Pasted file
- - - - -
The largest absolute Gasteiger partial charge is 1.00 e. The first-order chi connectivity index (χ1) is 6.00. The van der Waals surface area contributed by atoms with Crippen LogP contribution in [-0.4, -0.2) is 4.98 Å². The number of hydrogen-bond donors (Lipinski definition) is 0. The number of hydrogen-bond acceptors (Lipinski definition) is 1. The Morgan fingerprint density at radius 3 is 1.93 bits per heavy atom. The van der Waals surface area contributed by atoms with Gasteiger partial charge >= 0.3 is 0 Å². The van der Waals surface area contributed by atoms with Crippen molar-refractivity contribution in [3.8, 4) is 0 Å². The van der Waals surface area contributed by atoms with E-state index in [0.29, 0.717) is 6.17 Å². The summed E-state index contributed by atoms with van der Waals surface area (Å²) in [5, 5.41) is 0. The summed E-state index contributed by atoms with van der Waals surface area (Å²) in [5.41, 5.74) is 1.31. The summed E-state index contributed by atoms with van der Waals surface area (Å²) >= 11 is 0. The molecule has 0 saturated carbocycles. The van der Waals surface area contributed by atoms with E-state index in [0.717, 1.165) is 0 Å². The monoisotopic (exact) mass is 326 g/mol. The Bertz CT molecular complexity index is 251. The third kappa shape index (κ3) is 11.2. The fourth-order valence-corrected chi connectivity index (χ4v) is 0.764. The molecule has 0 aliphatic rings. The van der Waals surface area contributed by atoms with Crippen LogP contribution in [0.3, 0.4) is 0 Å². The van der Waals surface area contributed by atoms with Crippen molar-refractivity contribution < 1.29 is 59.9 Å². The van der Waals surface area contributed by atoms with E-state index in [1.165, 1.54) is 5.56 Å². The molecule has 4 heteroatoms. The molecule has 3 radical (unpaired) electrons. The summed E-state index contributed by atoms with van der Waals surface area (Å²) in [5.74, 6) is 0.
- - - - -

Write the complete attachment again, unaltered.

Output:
The largest absolute Gasteiger partial charge is 1.00 e. The first-order chi connectivity index (χ1) is 6.00. The van der Waals surface area contributed by atoms with Crippen LogP contribution in [-0.4, -0.2) is 4.98 Å². The number of hydrogen-bond donors (Lipinski definition) is 0. The number of hydrogen-bond acceptors (Lipinski definition) is 1. The Morgan fingerprint density at radius 3 is 1.93 bits per heavy atom. The van der Waals surface area contributed by atoms with Gasteiger partial charge >= 0.3 is 0 Å². The van der Waals surface area contributed by atoms with Crippen molar-refractivity contribution in [3.8, 4) is 0 Å². The van der Waals surface area contributed by atoms with E-state index in [0.29, 0.717) is 6.17 Å². The summed E-state index contributed by atoms with van der Waals surface area (Å²) in [5, 5.41) is 0. The summed E-state index contributed by atoms with van der Waals surface area (Å²) in [5.41, 5.74) is 1.31. The summed E-state index contributed by atoms with van der Waals surface area (Å²) >= 11 is 0. The molecule has 0 saturated carbocycles. The van der Waals surface area contributed by atoms with E-state index in [0.717, 1.165) is 0 Å². The monoisotopic (exact) mass is 326 g/mol. The Bertz CT molecular complexity index is 251. The third kappa shape index (κ3) is 11.2. The fourth-order valence-corrected chi connectivity index (χ4v) is 0.764. The molecule has 0 aliphatic rings. The van der Waals surface area contributed by atoms with Crippen LogP contribution in [0.3, 0.4) is 0 Å². The van der Waals surface area contributed by atoms with Crippen molar-refractivity contribution < 1.29 is 59.9 Å². The van der Waals surface area contributed by atoms with E-state index in [1.165, 1.54) is 5.56 Å². The molecule has 4 heteroatoms. The molecule has 3 radical (unpaired) electrons. The summed E-state index contributed by atoms with van der Waals surface area (Å²) in [5.74, 6) is 0.